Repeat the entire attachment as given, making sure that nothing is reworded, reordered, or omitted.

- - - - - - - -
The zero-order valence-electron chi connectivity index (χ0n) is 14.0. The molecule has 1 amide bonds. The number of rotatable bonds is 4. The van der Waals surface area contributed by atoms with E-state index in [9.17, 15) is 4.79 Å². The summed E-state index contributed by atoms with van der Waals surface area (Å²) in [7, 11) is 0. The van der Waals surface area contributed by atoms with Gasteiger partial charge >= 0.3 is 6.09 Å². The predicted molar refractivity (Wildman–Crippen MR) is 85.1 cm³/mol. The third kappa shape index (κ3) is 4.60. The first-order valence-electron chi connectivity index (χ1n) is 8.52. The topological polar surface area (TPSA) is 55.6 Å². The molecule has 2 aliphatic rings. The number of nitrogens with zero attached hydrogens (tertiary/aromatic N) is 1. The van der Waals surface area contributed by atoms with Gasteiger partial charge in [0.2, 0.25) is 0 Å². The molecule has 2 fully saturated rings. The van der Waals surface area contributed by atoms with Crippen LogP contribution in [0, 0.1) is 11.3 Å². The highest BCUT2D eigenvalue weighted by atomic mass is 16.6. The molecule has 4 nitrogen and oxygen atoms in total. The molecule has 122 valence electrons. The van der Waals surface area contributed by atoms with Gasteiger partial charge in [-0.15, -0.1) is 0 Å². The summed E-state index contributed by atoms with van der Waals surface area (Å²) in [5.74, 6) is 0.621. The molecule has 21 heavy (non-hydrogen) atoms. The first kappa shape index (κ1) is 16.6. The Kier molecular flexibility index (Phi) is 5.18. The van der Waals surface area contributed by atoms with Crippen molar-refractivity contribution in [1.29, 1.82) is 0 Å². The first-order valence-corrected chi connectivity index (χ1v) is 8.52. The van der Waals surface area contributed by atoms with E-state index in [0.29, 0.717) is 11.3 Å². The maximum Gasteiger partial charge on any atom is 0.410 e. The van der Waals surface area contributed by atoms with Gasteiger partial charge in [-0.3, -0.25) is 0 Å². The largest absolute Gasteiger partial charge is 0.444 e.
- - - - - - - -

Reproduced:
The zero-order valence-electron chi connectivity index (χ0n) is 14.0. The molecule has 1 amide bonds. The number of rotatable bonds is 4. The van der Waals surface area contributed by atoms with E-state index in [9.17, 15) is 4.79 Å². The summed E-state index contributed by atoms with van der Waals surface area (Å²) in [7, 11) is 0. The van der Waals surface area contributed by atoms with Gasteiger partial charge >= 0.3 is 6.09 Å². The predicted molar refractivity (Wildman–Crippen MR) is 85.1 cm³/mol. The third kappa shape index (κ3) is 4.60. The first-order valence-electron chi connectivity index (χ1n) is 8.52. The topological polar surface area (TPSA) is 55.6 Å². The molecule has 2 aliphatic rings. The number of nitrogens with zero attached hydrogens (tertiary/aromatic N) is 1. The van der Waals surface area contributed by atoms with Gasteiger partial charge in [0.2, 0.25) is 0 Å². The molecule has 2 fully saturated rings. The van der Waals surface area contributed by atoms with Crippen LogP contribution in [0, 0.1) is 11.3 Å². The highest BCUT2D eigenvalue weighted by atomic mass is 16.6. The molecule has 4 nitrogen and oxygen atoms in total. The molecule has 122 valence electrons. The van der Waals surface area contributed by atoms with Gasteiger partial charge in [-0.15, -0.1) is 0 Å². The summed E-state index contributed by atoms with van der Waals surface area (Å²) in [5.74, 6) is 0.621. The molecule has 21 heavy (non-hydrogen) atoms. The first kappa shape index (κ1) is 16.6. The Kier molecular flexibility index (Phi) is 5.18. The van der Waals surface area contributed by atoms with Crippen molar-refractivity contribution in [1.29, 1.82) is 0 Å². The first-order valence-corrected chi connectivity index (χ1v) is 8.52. The van der Waals surface area contributed by atoms with E-state index in [0.29, 0.717) is 11.3 Å². The maximum Gasteiger partial charge on any atom is 0.410 e. The van der Waals surface area contributed by atoms with Gasteiger partial charge in [-0.3, -0.25) is 0 Å². The largest absolute Gasteiger partial charge is 0.444 e.